Pool Landscaping

Around The Pool Tips

above ground pool
So you’ve got your beautiful pool installed, and leveled and filled with crystal clear water, and the kids are having a blast splashing and swimming.  That’s all very well, for about a week, then the lawn adjacent to the above ground pool is turning to mud, and the grass is dying from the chemicals in the pool.

What on earth can you do with this?

Turf grass is definitely not the most suitable planting to have by a pool.  Its health depends on good drainage, and will respond badly to chemicals splashing on it.

I recommend a paved area close to the pool, to act as a splash guard to the rest of your plantings, and then use rock mulch to provide an area to protect other plants in the landscape.  Many plants are harmed by chlorine and other pool cleaners, especially the roots.  My suggestion is to give enough room between the pool and the landscape, and use some kind of barrier planting to buffer the adjacent plantings in the rest of the yard.

Use these tips to add more value to your above ground pool:

Excavate to a depth of six to eight inches before installing pavers or concrete patio blocks.  These should be on a bed of gravel and sand to make sure the whole area drains well.  This is particularly important in climates where the ground will freeze in the winter.

Around the patio area, using regular garden soil mixed with 50% small gravel, make a raised berm or bed.  Plant the sides and top with many of the hardy succulents that are available mail order or in many garden centers.  Use a rock or pebble mulch for even more easy care.

Sempervivum
The plants I most recommend for growing in challenging situations for their drought tolerance, hardiness and texture are Sempervivum, or the Hens and Chicks plant – did you know there are over 1000 named varieties, all different, and in all sizes, colours and shapes?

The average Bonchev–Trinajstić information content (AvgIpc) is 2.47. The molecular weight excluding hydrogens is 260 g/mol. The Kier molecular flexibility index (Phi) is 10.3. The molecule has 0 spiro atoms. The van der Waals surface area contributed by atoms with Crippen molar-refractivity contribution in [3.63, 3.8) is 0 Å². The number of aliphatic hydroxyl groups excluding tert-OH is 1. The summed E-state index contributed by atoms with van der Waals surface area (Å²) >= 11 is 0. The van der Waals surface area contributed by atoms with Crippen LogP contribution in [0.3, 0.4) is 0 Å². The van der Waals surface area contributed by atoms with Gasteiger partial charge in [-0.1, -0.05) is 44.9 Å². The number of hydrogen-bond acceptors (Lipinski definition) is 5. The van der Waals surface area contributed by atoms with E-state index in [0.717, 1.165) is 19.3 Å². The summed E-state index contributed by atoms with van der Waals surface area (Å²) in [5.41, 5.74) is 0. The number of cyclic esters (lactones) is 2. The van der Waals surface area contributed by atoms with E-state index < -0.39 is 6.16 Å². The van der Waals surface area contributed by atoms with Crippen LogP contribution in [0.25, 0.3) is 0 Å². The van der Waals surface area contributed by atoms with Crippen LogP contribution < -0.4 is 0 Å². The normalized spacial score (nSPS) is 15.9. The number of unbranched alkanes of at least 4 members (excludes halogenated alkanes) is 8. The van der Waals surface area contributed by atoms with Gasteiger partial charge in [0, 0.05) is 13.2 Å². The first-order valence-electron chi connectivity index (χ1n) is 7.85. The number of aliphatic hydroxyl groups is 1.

Jovibarba
Other less common but equally lovely planted in groups are the Jovibarba – a closely related plant to Sempervivum, with a few notable differences.  They form chicks on the top of the adult rosette, which then can roll away to form new colonies – this is where the name of ‘rollers’ comes from.



Sedum Pluricaule
I highly recommend some of my favorite Sedum or stonecrop varieties for more colour and texture.

These come in all colors from green to blue, mahogany and red, and that’s just the foliage.  They bloom throughout the summer with butterfly attracting flowers of pink, yellow and white.



Sedum Spectabile
Some of the most widely used stonecrops are the Sedum spectabile or telephium species, which are taller, up to 18” and flower in the late summer with broccoli type flowers in dark red, pink or bronze.  These combine extremely well with other hardy perennials like ornamental grasses, Rudbeckia and Perovskia, the Russian Sage in a new style called the New American Landscape.

Grow these plants in groups and drifts to make a landscape that will be low maintenance and easy to care for, leaving you with more time to enjoy your lovely above ground pool.

This article contributed by Jacki Cammidge, Owner, Certified Horticulturist and Webmaster Drought Smart Plants







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